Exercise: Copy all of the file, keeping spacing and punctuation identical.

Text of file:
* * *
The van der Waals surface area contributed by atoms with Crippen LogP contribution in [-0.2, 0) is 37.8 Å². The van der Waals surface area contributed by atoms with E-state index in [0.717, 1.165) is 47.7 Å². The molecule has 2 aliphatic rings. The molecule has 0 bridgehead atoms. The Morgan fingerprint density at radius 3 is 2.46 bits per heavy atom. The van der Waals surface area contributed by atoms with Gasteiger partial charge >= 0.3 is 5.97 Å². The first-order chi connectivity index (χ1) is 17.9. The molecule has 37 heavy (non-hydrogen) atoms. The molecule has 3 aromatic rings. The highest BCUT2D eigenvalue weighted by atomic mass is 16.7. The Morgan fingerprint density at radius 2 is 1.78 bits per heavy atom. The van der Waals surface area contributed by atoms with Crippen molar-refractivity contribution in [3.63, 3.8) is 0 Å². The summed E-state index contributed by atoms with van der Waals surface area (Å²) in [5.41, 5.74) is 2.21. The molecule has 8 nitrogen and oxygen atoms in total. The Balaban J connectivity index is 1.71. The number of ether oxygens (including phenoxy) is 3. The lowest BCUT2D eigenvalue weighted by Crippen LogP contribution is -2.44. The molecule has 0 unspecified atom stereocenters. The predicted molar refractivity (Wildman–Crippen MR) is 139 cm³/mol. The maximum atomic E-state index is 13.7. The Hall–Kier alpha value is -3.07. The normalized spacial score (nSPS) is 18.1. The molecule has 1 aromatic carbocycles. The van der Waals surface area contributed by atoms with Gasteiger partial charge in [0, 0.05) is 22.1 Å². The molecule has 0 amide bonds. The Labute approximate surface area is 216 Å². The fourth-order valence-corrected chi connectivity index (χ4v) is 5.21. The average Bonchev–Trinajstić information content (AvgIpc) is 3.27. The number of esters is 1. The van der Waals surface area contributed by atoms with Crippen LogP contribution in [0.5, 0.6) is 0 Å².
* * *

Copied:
The van der Waals surface area contributed by atoms with Crippen LogP contribution in [-0.2, 0) is 37.8 Å². The van der Waals surface area contributed by atoms with E-state index in [0.717, 1.165) is 47.7 Å². The molecule has 2 aliphatic rings. The molecule has 0 bridgehead atoms. The Morgan fingerprint density at radius 3 is 2.46 bits per heavy atom. The van der Waals surface area contributed by atoms with Gasteiger partial charge >= 0.3 is 5.97 Å². The first-order chi connectivity index (χ1) is 17.9. The molecule has 37 heavy (non-hydrogen) atoms. The molecule has 3 aromatic rings. The highest BCUT2D eigenvalue weighted by atomic mass is 16.7. The Morgan fingerprint density at radius 2 is 1.78 bits per heavy atom. The van der Waals surface area contributed by atoms with Crippen molar-refractivity contribution in [3.63, 3.8) is 0 Å². The summed E-state index contributed by atoms with van der Waals surface area (Å²) in [5.41, 5.74) is 2.21. The molecule has 8 nitrogen and oxygen atoms in total. The Balaban J connectivity index is 1.71. The number of ether oxygens (including phenoxy) is 3. The lowest BCUT2D eigenvalue weighted by Crippen LogP contribution is -2.44. The molecule has 0 unspecified atom stereocenters. The predicted molar refractivity (Wildman–Crippen MR) is 139 cm³/mol. The maximum atomic E-state index is 13.7. The Hall–Kier alpha value is -3.07. The normalized spacial score (nSPS) is 18.1. The molecule has 1 aromatic carbocycles. The van der Waals surface area contributed by atoms with Gasteiger partial charge in [0, 0.05) is 22.1 Å². The molecule has 0 amide bonds. The Labute approximate surface area is 216 Å². The fourth-order valence-corrected chi connectivity index (χ4v) is 5.21. The average Bonchev–Trinajstić information content (AvgIpc) is 3.27. The number of esters is 1. The van der Waals surface area contributed by atoms with Crippen LogP contribution in [0.5, 0.6) is 0 Å².